April 7, 2014

A reflection for the fifth week of Lent

Recognizing Ourselves

The moment we recognize our inadequacy, our sin, our smallness before the greatness of the transcendent God, we are capable of truly being called out of ourselves. When God is heard to say, “Whom shall I send, and who will go for us?” Isaiah responds, “Here am I; send me!” He is empowered, not paralyzed.

Similarly, Christ’s manifestation of transcendent power was not for the sake of stirring human anxiety and fear. Christ wants to call us to a life mission far beyond the expectations of our constricted categories.

Human encounter with the transcendent God has always met with resistance. But the idea of a God wholly independent of our sway is especially repulsive to contemporary taste. After all, it requires a terrible admission of our insufficiency. It demands a recognition that we cannot rescue or save ourselves. It commands a yielding to, a humble listening for, an obeying of an other that is utterly beyond our mere human minds and wills.

The gospel Paul preached rests upon the recognition that we mere humans stand in need of salvation and that we are powerless to do this for ourselves. What is more, we are sinners who need to be healed of our moral wounds. This, we believe in faith, has been done in Jesus Christ, who died for our sins and promises us a world beyond our earth and our earthly projects. It is not by dint of human science, alchemy, or artifact that our meaning can be found. It is only by God’s kind favor that we are what we are and that we are made for something far greater still.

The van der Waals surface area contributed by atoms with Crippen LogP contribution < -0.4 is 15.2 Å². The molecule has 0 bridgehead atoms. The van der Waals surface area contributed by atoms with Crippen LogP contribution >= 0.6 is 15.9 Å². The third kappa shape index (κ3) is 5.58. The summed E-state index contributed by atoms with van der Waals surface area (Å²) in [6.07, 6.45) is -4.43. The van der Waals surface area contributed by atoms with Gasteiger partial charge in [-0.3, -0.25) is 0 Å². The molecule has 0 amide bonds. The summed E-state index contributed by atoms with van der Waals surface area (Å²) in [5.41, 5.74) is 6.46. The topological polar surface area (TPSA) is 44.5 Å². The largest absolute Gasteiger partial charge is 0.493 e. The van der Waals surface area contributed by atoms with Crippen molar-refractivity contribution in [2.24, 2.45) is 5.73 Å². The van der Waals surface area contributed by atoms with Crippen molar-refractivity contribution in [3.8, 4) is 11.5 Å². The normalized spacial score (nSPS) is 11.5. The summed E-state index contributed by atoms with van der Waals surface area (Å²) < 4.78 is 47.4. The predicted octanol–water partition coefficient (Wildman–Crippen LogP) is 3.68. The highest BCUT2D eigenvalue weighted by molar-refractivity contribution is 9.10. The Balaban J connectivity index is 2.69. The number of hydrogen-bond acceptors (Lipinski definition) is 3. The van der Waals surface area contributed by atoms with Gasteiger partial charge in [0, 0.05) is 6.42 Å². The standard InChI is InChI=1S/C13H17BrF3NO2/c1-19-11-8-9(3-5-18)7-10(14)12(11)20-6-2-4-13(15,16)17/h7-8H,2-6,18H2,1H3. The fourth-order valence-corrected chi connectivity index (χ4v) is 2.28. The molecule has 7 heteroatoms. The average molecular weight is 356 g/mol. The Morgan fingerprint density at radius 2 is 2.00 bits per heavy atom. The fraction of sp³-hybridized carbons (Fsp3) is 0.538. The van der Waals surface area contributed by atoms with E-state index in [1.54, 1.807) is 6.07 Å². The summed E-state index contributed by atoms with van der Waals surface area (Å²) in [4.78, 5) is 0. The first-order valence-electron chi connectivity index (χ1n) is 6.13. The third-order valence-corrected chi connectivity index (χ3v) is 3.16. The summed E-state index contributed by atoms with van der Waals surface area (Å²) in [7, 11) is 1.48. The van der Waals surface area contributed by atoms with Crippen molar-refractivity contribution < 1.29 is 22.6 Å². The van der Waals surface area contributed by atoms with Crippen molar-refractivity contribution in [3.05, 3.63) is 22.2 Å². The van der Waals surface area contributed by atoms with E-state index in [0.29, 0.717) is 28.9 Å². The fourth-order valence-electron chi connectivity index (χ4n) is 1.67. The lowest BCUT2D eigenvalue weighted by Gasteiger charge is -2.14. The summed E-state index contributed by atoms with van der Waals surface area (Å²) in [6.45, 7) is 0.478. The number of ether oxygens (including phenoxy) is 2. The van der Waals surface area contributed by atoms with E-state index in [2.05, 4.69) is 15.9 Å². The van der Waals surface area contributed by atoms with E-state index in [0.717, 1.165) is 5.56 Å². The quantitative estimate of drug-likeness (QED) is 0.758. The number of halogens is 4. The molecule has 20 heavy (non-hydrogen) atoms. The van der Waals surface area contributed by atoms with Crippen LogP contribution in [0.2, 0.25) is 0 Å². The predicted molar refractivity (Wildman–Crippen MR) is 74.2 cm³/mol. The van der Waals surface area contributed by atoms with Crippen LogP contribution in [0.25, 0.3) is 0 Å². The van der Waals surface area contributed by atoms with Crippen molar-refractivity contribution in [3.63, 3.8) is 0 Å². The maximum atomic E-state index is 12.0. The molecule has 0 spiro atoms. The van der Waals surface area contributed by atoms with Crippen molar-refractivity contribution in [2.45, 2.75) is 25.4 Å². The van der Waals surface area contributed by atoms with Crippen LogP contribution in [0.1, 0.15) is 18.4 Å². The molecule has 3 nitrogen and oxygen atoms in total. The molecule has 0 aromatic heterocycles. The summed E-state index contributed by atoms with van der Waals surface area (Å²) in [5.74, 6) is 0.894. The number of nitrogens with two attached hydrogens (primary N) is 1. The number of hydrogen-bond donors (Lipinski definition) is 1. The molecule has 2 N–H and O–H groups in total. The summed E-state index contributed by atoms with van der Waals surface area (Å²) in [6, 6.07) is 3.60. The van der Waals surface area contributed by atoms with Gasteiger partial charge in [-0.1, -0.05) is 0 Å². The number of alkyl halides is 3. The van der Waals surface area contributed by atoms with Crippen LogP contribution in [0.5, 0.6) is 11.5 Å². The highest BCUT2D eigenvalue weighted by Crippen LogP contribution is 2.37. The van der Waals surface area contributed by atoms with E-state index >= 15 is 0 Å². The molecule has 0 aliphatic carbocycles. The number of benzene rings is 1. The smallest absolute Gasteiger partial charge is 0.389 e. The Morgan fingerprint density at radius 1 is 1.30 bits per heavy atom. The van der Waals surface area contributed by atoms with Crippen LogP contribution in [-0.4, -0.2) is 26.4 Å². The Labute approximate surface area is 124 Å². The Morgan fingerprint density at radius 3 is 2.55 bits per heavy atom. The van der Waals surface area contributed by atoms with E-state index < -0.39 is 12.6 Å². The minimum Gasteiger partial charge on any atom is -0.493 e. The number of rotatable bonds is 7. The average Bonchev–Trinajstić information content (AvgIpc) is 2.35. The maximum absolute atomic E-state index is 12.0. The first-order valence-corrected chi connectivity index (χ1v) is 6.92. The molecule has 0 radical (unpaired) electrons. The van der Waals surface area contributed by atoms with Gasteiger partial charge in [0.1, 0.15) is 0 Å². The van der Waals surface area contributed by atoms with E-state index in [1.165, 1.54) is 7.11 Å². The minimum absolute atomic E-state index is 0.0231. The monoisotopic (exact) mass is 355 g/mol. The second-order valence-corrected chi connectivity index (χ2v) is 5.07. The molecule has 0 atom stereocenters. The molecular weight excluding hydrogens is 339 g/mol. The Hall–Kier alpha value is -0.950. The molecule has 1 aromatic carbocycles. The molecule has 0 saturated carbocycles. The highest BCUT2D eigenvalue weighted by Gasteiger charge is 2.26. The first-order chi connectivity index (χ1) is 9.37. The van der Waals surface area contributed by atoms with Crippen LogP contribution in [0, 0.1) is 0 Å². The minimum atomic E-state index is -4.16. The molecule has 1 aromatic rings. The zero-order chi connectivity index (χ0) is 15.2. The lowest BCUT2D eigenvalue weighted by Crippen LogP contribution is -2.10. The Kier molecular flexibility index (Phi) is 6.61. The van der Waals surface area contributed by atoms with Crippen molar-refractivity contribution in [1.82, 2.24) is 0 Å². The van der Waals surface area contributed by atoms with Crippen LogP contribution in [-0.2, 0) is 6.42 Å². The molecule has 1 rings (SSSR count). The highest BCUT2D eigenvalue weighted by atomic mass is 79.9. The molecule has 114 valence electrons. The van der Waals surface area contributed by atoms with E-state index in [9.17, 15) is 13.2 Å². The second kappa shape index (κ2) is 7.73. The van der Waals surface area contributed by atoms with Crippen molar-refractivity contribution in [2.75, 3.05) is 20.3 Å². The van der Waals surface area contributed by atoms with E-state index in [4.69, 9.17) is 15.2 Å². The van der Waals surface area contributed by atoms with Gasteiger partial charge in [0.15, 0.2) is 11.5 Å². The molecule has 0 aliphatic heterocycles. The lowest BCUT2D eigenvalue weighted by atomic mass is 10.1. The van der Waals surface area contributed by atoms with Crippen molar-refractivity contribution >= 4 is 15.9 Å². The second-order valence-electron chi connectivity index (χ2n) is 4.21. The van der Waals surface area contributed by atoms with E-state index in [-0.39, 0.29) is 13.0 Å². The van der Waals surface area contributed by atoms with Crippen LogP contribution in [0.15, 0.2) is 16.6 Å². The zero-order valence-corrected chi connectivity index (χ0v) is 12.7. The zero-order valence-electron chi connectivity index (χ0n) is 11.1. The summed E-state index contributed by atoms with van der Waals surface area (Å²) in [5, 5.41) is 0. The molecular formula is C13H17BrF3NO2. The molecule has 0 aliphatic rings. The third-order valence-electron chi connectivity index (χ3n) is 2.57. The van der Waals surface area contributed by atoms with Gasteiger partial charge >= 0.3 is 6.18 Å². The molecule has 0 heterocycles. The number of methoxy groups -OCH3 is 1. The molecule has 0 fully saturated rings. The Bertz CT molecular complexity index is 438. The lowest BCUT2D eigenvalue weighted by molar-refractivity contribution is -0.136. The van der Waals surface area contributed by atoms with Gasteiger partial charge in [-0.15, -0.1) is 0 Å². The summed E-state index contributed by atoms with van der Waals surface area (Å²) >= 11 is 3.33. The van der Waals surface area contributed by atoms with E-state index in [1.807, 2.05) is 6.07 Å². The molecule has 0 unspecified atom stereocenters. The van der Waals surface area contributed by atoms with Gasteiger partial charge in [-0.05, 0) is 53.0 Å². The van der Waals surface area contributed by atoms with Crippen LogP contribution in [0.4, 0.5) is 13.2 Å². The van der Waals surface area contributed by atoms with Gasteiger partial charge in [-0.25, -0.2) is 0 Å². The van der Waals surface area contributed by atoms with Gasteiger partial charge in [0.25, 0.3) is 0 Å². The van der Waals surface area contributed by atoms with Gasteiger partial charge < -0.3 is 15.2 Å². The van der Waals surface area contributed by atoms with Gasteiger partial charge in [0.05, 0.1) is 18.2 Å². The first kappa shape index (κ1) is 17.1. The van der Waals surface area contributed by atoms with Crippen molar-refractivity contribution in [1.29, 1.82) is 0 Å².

This Lenten reflection comes from the Catholic Health Association of the United States. Listen to a podcast of this Lenten reflection here: 2014_lent_week_five.mp3 (4.38 mb)

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